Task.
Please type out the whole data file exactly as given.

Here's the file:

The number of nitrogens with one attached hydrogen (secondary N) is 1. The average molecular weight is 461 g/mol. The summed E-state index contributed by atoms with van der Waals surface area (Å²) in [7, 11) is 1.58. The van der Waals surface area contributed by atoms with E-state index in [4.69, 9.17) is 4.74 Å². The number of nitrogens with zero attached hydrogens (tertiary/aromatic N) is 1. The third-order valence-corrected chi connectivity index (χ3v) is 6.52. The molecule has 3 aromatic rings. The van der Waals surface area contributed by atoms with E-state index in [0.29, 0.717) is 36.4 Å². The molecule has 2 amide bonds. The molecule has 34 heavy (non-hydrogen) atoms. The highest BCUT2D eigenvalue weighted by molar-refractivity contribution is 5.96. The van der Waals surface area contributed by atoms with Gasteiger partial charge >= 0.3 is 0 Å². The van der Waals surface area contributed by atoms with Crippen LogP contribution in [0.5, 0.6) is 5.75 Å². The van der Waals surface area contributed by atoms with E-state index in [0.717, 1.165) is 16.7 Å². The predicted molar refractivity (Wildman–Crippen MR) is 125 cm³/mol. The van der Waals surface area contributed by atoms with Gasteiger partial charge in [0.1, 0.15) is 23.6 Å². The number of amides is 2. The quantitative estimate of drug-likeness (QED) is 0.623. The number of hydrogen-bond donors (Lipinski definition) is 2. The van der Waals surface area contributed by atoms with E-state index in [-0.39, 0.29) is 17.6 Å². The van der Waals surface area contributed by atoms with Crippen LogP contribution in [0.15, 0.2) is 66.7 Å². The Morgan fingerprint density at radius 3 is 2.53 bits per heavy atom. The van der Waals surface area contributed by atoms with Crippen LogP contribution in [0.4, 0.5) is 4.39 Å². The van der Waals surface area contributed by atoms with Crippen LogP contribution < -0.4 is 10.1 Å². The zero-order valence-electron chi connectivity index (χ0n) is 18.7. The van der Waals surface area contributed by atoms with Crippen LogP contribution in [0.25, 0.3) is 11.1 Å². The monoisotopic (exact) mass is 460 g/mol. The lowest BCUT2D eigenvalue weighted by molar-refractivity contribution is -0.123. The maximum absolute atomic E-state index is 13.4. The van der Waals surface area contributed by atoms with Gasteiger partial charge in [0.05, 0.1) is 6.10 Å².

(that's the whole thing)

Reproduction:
The number of nitrogens with one attached hydrogen (secondary N) is 1. The average molecular weight is 461 g/mol. The summed E-state index contributed by atoms with van der Waals surface area (Å²) in [7, 11) is 1.58. The van der Waals surface area contributed by atoms with E-state index in [4.69, 9.17) is 4.74 Å². The number of nitrogens with zero attached hydrogens (tertiary/aromatic N) is 1. The third-order valence-corrected chi connectivity index (χ3v) is 6.52. The molecule has 3 aromatic rings. The van der Waals surface area contributed by atoms with E-state index in [0.29, 0.717) is 36.4 Å². The molecule has 2 amide bonds. The molecule has 34 heavy (non-hydrogen) atoms. The highest BCUT2D eigenvalue weighted by molar-refractivity contribution is 5.96. The van der Waals surface area contributed by atoms with Gasteiger partial charge >= 0.3 is 0 Å². The van der Waals surface area contributed by atoms with Crippen LogP contribution in [0.5, 0.6) is 5.75 Å². The van der Waals surface area contributed by atoms with E-state index in [0.717, 1.165) is 16.7 Å². The predicted molar refractivity (Wildman–Crippen MR) is 125 cm³/mol. The van der Waals surface area contributed by atoms with Gasteiger partial charge in [0.1, 0.15) is 23.6 Å². The number of amides is 2. The quantitative estimate of drug-likeness (QED) is 0.623. The number of hydrogen-bond donors (Lipinski definition) is 2. The van der Waals surface area contributed by atoms with E-state index in [-0.39, 0.29) is 17.6 Å². The van der Waals surface area contributed by atoms with Crippen LogP contribution in [0.15, 0.2) is 66.7 Å². The Morgan fingerprint density at radius 3 is 2.53 bits per heavy atom. The van der Waals surface area contributed by atoms with Crippen LogP contribution in [0.4, 0.5) is 4.39 Å². The van der Waals surface area contributed by atoms with Crippen LogP contribution < -0.4 is 10.1 Å². The zero-order valence-electron chi connectivity index (χ0n) is 18.7. The van der Waals surface area contributed by atoms with Crippen LogP contribution in [0.25, 0.3) is 11.1 Å². The monoisotopic (exact) mass is 460 g/mol. The lowest BCUT2D eigenvalue weighted by molar-refractivity contribution is -0.123. The maximum absolute atomic E-state index is 13.4. The van der Waals surface area contributed by atoms with Gasteiger partial charge in [0.05, 0.1) is 6.10 Å².